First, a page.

Olga is a good soul—she sees the injustice of how minorities are treated in her country (Ukraine) and wants to do her part to combat the hate. She does this by taking in as many biracial orphans as her home will allow. At the time this documentary was made, she had 17 foster children.
As in any family there are conflicts and kids that don't want to do their chores and siblings that feel left out. Olga is old-fashioned in her beliefs that children should do their work, get an education and then start a life of their own right there in the homeland, but a few of her kids have their own ideas.
Due to the Chernobyl disaster, many orphans get assistance, which enables them to spend summer months with host families in places like France and Italy. The children love this vacation from their poverty-stricken home and many hope to be adopted by their summer hosts. When a few actually get that chance, Olga does everything in her power to block it, even though the kids would clearly be better off in the other countries. Sure, she loves them, but her need to control them seems to outweigh her rational thinking.
This isn't an easy film to watch.
The director admittedly began making the film to spotlight the horrible racism in the country, so there are scenes that show Neo-Nazi activity and interviews. The African biological father of one of the kids Olga is raising discusses how dangerous it's becoming simply to be black in the Ukraine.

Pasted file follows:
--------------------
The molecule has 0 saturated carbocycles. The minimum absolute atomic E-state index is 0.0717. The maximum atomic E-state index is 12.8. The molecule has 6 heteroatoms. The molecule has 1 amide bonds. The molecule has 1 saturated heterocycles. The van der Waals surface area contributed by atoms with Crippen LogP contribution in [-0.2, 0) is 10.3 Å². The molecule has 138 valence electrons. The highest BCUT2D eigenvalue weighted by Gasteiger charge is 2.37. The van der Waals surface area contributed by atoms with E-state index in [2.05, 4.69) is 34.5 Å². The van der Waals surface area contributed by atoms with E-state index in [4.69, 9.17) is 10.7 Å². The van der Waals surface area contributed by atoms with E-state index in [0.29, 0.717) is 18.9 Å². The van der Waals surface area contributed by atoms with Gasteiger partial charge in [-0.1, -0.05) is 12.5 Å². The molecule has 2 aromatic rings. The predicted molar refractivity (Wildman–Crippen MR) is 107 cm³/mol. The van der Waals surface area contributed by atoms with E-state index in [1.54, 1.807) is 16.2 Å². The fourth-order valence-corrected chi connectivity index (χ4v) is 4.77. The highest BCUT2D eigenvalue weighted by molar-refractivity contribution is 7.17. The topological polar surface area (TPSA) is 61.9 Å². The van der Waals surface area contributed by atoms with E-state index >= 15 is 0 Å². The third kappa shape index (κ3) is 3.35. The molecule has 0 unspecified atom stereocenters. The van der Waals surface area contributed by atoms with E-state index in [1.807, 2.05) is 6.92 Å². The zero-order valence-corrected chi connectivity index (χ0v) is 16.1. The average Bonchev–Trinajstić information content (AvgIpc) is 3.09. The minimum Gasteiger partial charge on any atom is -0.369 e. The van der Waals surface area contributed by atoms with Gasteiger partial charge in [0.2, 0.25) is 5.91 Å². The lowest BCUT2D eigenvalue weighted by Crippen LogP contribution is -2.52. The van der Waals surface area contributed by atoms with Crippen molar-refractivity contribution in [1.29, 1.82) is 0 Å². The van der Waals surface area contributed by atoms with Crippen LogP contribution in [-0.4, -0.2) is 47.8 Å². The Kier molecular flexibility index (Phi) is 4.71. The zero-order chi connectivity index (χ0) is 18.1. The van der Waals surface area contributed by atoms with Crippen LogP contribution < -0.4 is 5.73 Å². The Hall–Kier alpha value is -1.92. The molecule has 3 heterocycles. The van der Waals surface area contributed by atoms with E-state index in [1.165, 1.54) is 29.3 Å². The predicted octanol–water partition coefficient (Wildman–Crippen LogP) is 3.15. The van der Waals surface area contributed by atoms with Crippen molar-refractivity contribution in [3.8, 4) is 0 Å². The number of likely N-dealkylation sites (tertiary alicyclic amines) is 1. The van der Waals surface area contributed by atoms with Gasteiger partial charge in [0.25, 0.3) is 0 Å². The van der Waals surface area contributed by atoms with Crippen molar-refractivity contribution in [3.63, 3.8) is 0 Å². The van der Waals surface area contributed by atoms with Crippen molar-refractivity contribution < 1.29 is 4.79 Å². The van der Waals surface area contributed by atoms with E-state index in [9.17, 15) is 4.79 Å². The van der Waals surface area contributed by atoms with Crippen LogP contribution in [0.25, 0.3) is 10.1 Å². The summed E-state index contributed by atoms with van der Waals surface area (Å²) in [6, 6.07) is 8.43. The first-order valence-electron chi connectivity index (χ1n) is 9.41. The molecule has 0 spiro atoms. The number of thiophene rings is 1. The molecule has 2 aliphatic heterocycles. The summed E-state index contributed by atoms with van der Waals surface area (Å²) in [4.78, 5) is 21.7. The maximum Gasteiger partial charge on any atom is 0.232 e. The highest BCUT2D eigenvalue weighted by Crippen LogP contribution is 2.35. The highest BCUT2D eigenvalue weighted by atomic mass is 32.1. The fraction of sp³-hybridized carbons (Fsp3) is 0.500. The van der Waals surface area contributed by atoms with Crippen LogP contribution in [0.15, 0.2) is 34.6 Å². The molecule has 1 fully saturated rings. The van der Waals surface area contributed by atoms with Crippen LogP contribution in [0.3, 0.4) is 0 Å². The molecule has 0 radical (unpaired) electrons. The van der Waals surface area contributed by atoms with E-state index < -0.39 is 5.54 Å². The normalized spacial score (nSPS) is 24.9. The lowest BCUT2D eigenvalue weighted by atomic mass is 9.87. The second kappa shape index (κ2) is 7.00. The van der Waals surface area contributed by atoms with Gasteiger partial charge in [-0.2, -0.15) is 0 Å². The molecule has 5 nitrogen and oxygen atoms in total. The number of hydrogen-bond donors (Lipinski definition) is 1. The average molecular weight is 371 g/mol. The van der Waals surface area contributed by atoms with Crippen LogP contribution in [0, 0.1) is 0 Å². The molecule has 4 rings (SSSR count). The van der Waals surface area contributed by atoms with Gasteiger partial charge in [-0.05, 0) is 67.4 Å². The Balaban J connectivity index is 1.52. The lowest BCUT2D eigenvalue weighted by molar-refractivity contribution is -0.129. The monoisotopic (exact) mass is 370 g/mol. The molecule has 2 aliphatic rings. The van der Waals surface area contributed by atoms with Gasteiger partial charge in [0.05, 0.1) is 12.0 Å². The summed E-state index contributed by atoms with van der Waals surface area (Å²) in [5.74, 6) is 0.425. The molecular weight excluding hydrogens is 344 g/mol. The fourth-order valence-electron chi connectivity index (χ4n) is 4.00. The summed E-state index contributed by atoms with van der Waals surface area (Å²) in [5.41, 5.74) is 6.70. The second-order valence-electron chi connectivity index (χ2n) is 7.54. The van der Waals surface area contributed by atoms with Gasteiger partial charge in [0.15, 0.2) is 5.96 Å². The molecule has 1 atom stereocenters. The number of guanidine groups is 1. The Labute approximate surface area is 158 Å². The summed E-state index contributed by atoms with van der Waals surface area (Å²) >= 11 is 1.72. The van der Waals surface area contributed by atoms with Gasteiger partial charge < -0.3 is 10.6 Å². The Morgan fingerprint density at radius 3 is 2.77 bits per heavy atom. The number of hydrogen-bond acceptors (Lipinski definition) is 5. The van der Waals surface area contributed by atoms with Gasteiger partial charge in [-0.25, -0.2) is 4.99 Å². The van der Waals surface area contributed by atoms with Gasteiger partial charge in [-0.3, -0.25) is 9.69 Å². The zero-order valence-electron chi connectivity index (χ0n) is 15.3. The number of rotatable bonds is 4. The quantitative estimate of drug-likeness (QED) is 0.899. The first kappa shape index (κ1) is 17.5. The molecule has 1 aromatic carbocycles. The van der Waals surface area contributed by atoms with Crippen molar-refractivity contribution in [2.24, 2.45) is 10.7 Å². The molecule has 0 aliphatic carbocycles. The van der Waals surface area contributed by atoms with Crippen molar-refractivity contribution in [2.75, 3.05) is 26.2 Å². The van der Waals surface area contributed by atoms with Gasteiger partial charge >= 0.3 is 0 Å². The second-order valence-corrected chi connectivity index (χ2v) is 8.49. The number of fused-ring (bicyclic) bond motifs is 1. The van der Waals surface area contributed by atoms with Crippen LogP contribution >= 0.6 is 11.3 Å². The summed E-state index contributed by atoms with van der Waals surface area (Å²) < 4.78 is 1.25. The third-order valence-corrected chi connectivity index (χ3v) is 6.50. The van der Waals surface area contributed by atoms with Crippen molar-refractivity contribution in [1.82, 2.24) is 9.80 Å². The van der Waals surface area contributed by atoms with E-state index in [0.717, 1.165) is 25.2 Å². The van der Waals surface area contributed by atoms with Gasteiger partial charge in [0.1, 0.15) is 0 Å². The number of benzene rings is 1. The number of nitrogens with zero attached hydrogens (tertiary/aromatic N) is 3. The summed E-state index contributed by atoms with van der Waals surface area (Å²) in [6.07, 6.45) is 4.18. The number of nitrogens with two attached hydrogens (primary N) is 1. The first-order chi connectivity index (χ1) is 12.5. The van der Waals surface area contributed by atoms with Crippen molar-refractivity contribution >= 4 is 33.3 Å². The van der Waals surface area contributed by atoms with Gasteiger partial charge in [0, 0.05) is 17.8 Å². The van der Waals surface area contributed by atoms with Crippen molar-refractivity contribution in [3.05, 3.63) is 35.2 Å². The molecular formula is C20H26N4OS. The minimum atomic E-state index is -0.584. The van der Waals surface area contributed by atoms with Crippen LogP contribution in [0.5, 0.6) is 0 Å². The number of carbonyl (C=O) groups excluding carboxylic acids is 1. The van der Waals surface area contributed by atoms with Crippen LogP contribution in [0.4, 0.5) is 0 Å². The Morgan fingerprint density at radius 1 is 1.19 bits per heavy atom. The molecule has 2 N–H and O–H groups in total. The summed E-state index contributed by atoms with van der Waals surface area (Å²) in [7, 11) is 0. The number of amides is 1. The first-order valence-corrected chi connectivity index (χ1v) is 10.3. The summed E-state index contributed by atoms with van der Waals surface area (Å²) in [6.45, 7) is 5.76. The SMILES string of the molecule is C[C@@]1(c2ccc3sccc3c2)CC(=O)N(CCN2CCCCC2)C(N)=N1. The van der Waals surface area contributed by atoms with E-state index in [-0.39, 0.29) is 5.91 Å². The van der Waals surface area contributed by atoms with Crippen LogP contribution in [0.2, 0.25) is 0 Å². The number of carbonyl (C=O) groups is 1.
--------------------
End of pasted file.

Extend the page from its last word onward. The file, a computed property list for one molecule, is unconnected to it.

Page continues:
It's nauseating that in this day and age, there are still places populated with a majority of hate.
In spite of that, there are also very touching scenes with the kids speaking on camera of their love for Olga and vice-versa. If nothing else, she provides a real family unit to children who may not otherwise have had one.
Family Portrait in Black and White
often reminded me of another documentary, My Flesh and Blood
, which has a similar story, but takes place in the U.S.
And both beg the questions: What makes these 'saintly' women hoard children? Are their motives altruistic or simply compulsive... or both?
This film doesn't answer that question, but reminds us that society has a long way to go by way of acceptance.
FAMILY PORTRAIT IN BLACK AND WHITE will screen later this month at the 38th Annual Seattle International Film Festival. For tickets, visit the SIFF website.
Labels: 2012, documentary, Family Portrait in Black and White, film, orphans, racism, review, Seattle International Film Festival, SIFF, Tassoula, Ukraine